|Publication number||US4634524 A|
|Application number||US 06/735,342|
|Publication date||Jan 6, 1987|
|Filing date||May 17, 1985|
|Priority date||May 30, 1984|
|Also published as||CA1255630A, CA1255630A1, DE3420157C1, EP0163158A2, EP0163158A3, EP0163158B1|
|Publication number||06735342, 735342, US 4634524 A, US 4634524A, US-A-4634524, US4634524 A, US4634524A|
|Inventors||Hans G. Huber|
|Original Assignee||Hans Huber Gmbh|
|Export Citation||BiBTeX, EndNote, RefMan|
|Patent Citations (8), Referenced by (17), Classifications (10), Legal Events (4)|
|External Links: USPTO, USPTO Assignment, Espacenet|
The invention concerns a device for removing screened or sifted material from liquid flowing in a gutter.
The device is especially appropriate for use in sewage-treatment plants but can also be employed in the textile industry, in slaughter houses, poultry farms, tanneries, etc.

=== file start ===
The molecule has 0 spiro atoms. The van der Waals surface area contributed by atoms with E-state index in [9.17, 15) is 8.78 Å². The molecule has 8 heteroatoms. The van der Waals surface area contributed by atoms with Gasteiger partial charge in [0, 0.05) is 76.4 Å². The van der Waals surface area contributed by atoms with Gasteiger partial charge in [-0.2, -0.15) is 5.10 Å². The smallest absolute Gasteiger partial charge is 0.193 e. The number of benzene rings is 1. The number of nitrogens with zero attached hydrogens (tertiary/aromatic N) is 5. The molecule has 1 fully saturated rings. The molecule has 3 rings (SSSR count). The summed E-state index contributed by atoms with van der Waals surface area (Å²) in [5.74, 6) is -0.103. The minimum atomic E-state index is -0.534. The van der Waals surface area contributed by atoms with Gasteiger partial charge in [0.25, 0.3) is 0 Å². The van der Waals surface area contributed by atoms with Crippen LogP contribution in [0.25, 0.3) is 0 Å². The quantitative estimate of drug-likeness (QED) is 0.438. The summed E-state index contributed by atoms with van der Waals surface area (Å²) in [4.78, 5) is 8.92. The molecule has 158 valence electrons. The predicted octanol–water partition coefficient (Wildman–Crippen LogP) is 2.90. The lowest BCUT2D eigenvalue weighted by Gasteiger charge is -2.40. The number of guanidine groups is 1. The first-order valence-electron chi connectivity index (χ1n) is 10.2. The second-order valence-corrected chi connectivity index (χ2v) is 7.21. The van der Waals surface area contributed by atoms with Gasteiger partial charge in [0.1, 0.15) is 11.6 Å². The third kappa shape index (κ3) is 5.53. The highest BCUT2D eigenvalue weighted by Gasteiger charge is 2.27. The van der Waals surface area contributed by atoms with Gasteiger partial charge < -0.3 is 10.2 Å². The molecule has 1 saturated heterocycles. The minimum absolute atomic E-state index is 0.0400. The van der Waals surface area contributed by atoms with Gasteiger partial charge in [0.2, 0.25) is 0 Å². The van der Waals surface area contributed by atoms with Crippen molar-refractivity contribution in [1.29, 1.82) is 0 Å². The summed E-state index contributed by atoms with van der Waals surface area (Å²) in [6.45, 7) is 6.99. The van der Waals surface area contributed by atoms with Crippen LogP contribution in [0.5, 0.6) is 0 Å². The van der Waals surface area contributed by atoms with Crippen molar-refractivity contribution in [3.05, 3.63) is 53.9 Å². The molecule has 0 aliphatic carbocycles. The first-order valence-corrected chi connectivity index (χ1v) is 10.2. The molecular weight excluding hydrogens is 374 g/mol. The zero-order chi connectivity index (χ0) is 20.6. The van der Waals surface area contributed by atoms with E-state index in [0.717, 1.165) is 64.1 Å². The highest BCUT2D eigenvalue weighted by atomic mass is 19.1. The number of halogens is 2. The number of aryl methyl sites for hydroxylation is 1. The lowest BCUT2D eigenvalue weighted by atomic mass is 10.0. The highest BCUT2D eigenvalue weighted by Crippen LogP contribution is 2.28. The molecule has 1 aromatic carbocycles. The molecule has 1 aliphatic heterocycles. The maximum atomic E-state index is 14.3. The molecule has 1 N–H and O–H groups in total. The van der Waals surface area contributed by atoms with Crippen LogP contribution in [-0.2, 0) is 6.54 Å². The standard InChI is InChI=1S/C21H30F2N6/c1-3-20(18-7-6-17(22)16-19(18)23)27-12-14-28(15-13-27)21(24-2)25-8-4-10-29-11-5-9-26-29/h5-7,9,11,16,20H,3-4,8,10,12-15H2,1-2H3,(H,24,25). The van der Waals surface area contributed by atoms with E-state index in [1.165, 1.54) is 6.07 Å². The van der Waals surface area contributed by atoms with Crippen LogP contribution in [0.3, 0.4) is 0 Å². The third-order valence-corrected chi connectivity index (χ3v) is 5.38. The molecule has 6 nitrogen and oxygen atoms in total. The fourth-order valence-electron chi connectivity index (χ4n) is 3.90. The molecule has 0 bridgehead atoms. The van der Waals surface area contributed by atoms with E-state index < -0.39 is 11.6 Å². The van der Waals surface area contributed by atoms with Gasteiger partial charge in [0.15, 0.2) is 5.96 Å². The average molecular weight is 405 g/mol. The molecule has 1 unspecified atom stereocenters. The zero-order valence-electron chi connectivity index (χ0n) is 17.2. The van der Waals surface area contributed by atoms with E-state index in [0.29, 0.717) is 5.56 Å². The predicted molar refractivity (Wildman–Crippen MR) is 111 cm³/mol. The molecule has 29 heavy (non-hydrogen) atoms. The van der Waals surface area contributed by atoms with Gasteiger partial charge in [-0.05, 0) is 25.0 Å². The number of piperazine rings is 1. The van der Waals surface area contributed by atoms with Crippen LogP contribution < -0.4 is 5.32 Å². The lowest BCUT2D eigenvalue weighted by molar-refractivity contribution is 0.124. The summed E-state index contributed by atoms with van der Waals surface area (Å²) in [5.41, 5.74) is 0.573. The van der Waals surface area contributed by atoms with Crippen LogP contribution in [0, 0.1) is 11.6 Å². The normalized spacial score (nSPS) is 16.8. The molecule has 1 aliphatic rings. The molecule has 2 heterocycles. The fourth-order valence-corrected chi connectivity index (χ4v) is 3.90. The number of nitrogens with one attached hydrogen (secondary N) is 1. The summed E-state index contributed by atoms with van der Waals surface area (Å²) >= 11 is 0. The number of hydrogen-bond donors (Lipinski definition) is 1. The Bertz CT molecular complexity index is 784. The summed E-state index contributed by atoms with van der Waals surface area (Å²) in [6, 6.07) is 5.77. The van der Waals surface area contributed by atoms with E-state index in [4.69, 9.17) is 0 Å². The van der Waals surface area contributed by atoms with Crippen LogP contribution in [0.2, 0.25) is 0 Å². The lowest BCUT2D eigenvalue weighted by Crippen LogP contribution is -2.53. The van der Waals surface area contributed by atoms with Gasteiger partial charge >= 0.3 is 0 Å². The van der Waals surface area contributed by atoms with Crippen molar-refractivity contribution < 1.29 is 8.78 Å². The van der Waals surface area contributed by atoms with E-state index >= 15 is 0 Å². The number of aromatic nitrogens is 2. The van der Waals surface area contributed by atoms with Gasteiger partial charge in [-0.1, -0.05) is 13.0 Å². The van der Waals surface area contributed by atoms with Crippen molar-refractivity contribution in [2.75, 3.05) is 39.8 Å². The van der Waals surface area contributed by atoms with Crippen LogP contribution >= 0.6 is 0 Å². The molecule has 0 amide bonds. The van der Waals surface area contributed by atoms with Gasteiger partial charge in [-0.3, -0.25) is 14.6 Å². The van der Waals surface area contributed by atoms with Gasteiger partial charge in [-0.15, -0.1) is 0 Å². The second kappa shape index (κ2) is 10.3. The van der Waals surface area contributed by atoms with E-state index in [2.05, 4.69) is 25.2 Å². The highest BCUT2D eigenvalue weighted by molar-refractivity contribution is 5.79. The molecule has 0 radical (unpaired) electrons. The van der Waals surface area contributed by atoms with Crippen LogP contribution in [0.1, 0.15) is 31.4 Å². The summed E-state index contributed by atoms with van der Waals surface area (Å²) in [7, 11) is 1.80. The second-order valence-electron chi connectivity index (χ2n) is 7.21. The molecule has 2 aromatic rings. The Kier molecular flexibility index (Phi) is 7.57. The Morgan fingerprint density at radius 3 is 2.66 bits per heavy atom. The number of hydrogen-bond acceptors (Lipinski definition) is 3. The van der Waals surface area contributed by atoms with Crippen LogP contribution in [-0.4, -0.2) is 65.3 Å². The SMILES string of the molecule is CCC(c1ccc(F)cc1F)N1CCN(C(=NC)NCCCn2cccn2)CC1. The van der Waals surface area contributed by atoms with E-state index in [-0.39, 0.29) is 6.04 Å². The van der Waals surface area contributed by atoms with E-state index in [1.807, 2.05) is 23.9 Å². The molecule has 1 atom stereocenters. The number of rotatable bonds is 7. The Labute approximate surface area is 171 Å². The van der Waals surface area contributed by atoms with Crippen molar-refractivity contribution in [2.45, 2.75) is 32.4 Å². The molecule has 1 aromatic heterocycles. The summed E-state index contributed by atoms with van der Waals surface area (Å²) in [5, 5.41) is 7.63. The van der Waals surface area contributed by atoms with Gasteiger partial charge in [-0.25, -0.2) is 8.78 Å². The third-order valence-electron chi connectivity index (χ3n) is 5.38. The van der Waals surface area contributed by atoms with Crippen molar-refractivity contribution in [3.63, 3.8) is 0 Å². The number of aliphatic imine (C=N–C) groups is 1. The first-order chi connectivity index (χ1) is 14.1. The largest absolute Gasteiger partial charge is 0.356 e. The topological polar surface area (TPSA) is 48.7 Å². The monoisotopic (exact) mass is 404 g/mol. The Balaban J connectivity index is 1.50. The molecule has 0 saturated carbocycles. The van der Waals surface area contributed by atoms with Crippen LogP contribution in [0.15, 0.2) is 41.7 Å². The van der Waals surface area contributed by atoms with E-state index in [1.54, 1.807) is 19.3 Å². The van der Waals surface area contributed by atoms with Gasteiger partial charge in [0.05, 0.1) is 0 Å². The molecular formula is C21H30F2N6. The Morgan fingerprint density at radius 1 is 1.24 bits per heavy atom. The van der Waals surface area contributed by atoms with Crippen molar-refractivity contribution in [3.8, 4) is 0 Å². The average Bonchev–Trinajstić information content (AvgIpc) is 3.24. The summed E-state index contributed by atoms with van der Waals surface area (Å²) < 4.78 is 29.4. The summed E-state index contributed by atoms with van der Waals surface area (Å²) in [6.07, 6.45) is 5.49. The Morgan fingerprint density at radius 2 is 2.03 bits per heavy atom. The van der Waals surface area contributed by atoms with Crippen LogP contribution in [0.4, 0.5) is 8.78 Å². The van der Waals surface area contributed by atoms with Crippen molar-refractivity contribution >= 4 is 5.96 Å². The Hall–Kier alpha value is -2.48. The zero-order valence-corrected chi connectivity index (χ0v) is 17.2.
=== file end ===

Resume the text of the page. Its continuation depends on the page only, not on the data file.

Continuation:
A device of this type is known from German Pat. No. 3 019 127. A screw conveyor is positioned along the axis of the cylindrical surface of a grizzly and consists of a housing and of a screw. The diameter of the housing is considerably shorter than that of the grizzly. Since both diameters are extensively independent of each other, the device can be adapted to gutters of different width without modifying the conveyor. The grizzly is stationary and has perforations over about 1/4 of the top of its circumference. The bottom end of the conveyor shaft has at least one clearing arm provided with clearing structures and extending along the grizzly. The grizzly can consist of a number of equidistant annular disks. This known device is very appropriate for removing comparatively coarse screened or sifted material because its design prevents the free cross-section of the grizzly from being as small as might be desired. Since the clearing structures sweep the stationary grizzly, specifically even below the water line of the gutter, the material must also be separated from the grizzly and picked up by the clearing structures even below the water line. This relative motion entails the risk that particularly fine material will not get picked up by the clearing arm or will become detached from the clearing structures again as they sweep the grizzly below the water line.